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Flag Urban Legends (U.S.)

Last modified: 2007-10-20 by
Keywords: united states | flag urban legend | urban legend | bullet | civilian flag | civil flag |
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Civilian Flag

Nathaniel Hawthorn's "The Scarlet Letter" contains a description of an American Customs flag erroneously described as having 13 stripes, when in fact it has 16. One stripe for each state at the time the flag was introduced. Remember, this was before limiting the stripes to 13. The story also states that this indicated a civil operation rather than military. This statement is somewhat true, but not totally accurate. Yes customs is a civil authority, but this does not mean that all civil authorities use this flag. Also let us not forget that The Scarlet Letter is a work of fiction and not a research document by any means and therefore should not be used as a primary source. Primary sources would include legislation and executive orders, these are non-existent for the flag described at this site. The research for the U.S. flag legislation has been thoroughly researched by vexillologists and I think it would be safe to say that there is no legislation or executive order for the flag described.

Another erroneous source goes on to say that the Civilian flag should have Blue stars on white, not vice versa, and shows the stars arranged in a pattern identical to the current 50 star American flag established in 1960. If as he claims the Civil flag has been out of use since the 1860s, then, lacking the enabling legislation, the pattern should have been stopped at 33 or 35 stars. He also states that prior to WW II, states only flew their own flags. This is simply not true. If the states were as sovereign as he is trying to indicate, state flags would have been in use since 1776, where in truth for most states no state flag existed until the late 19th century, 100 years after The Revolution.

In short, other than as a footnote of erroneous concepts and faulty research, the flag described has no place on the FOTW website.

Nathan Bliss, 28 July 1999


Contents of Ball Atop Flagpoles

There are some myths about ornaments used at the head of a flag pole. Some crazies started a myth in the 1950s that the round ball commonly found on the head of outdoor flag poles in the United States contained a razor, lighter, or flare to be used in the event of a Soviet takeover to destroy the flag. This is of course sheer fantasy. The balls were in use long before there was a Cold War. Besides that, getting at the ball would have required considerable effort. Another myth is that the flat headed finials were designed to provide landing guidance for Alien space vehicles. The fact that those caps had been used long before Alien vehicles were contemplated is explained by saying that individual aliens were commonly sent ahead of the main wave by several generations so that humans wouldn't think any thing unusual about flat headed flag poles.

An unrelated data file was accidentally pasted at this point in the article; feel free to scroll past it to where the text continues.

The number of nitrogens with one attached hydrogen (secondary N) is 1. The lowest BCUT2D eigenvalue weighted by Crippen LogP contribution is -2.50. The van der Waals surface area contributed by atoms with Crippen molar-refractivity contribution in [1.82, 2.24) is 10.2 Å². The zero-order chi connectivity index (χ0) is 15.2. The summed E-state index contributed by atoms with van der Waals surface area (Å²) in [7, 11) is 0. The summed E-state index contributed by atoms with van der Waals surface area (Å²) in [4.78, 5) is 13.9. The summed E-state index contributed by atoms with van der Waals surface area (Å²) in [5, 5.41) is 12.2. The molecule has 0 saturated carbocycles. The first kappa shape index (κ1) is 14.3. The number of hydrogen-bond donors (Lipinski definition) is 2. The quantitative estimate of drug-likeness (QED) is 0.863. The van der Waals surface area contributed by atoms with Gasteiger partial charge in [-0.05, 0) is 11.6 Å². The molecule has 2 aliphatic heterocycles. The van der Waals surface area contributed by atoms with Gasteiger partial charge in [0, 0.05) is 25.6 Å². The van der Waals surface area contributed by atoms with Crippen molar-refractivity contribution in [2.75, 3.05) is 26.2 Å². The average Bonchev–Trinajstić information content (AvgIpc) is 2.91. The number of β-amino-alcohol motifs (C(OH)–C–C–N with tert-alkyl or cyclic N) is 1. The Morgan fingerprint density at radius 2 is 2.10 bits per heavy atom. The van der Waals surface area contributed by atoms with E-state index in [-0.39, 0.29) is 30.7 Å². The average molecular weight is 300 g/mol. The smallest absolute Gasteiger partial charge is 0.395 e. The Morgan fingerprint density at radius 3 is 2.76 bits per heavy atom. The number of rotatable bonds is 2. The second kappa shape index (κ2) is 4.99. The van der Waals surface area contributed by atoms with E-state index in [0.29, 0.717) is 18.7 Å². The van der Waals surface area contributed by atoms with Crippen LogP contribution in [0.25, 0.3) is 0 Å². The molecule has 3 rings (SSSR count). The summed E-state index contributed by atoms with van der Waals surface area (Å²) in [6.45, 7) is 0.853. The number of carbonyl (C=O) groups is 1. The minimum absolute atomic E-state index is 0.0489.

Phil Abbey, 7 October 1998


One myth, apparently created during the Cold War, is that the ball at the top of a U.S. flagpole contains three items, all intended to keep the communists from capturing the flag. These are most commonly said to be a razor blade (to cut the flag from the halyards), a match (to light it), and a bullet (to shoot the attackers).

Although this is absurd on the face of it, there seems to be no end to the line of morons who believe it. I'm not calling anyone else who questions this myth a moron -- they're to be applauded for having the good sense to question it. It's those who believe it without questioning it that need to be put away. So the following points are intended for use by those who are confronted with this idiocy in answering the true believers:

That should be enough. I suspect that this question originated as one of those gag bits of phony trivia used in military academies and basic training to hassle new cadets and recruits, like sending a seaman recruit to the engine room to fetch a bucket of steam. The problem is that this particular joke had too much goofy political resonance for the gullible to realize it was a hoax.

So, when they ask you what's in the ball on the top of a flagpole,
tell them "only the bolt that holds it to the rest of the pole."

Joe McMillan, 17 October 2002


Eagle Faces ... Olive Branch (peace)/Arrows (war)

The eagle on the official U.S. Coat of Arms and seal has always faced dexter, toward the olive branch. (Some 19th century military colors had the arrows in the dexter claw or the eagle's head facing sinister, but this was not normal, nor was it ever the case on the great seal, nor did it ever have anything to do with wartime vs. peacetime.)

The Presidential coat of arms (the U.S. COA as depicted on the Presidential seal) formerly had the eagle facing sinister, toward the arrows. This design was incorporated into the 1916 Presidential flag. The direction of the head was reversed when the flag was redesigned in 1945, as much to have the eagle facing the honorable dexter direction as to have it looking toward the olive branches.

Joe McMillan, 5 February 2001

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